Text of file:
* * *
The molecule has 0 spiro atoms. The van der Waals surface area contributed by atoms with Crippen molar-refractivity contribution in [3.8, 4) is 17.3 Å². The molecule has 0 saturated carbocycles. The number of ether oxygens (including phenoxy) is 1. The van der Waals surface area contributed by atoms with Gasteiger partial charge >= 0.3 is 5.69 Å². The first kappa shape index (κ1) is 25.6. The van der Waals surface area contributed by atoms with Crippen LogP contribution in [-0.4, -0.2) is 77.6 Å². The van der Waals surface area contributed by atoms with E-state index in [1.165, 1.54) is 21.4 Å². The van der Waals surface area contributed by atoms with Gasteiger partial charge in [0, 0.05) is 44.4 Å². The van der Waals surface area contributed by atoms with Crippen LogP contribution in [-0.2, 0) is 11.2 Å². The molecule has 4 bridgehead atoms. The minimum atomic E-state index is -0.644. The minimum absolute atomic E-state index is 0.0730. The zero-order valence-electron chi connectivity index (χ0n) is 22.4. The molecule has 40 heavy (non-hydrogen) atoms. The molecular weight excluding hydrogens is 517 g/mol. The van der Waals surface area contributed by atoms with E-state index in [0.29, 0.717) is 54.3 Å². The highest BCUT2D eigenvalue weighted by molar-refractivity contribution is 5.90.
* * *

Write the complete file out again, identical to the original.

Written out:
The molecule has 0 spiro atoms. The van der Waals surface area contributed by atoms with Crippen molar-refractivity contribution in [3.8, 4) is 17.3 Å². The molecule has 0 saturated carbocycles. The number of ether oxygens (including phenoxy) is 1. The van der Waals surface area contributed by atoms with Gasteiger partial charge >= 0.3 is 5.69 Å². The first kappa shape index (κ1) is 25.6. The van der Waals surface area contributed by atoms with Crippen LogP contribution in [-0.4, -0.2) is 77.6 Å². The van der Waals surface area contributed by atoms with E-state index in [1.165, 1.54) is 21.4 Å². The van der Waals surface area contributed by atoms with Gasteiger partial charge in [0, 0.05) is 44.4 Å². The van der Waals surface area contributed by atoms with Crippen LogP contribution in [-0.2, 0) is 11.2 Å². The molecule has 4 bridgehead atoms. The minimum atomic E-state index is -0.644. The minimum absolute atomic E-state index is 0.0730. The zero-order valence-electron chi connectivity index (χ0n) is 22.4. The molecule has 40 heavy (non-hydrogen) atoms. The molecular weight excluding hydrogens is 517 g/mol. The van der Waals surface area contributed by atoms with E-state index in [0.29, 0.717) is 54.3 Å². The highest BCUT2D eigenvalue weighted by molar-refractivity contribution is 5.90.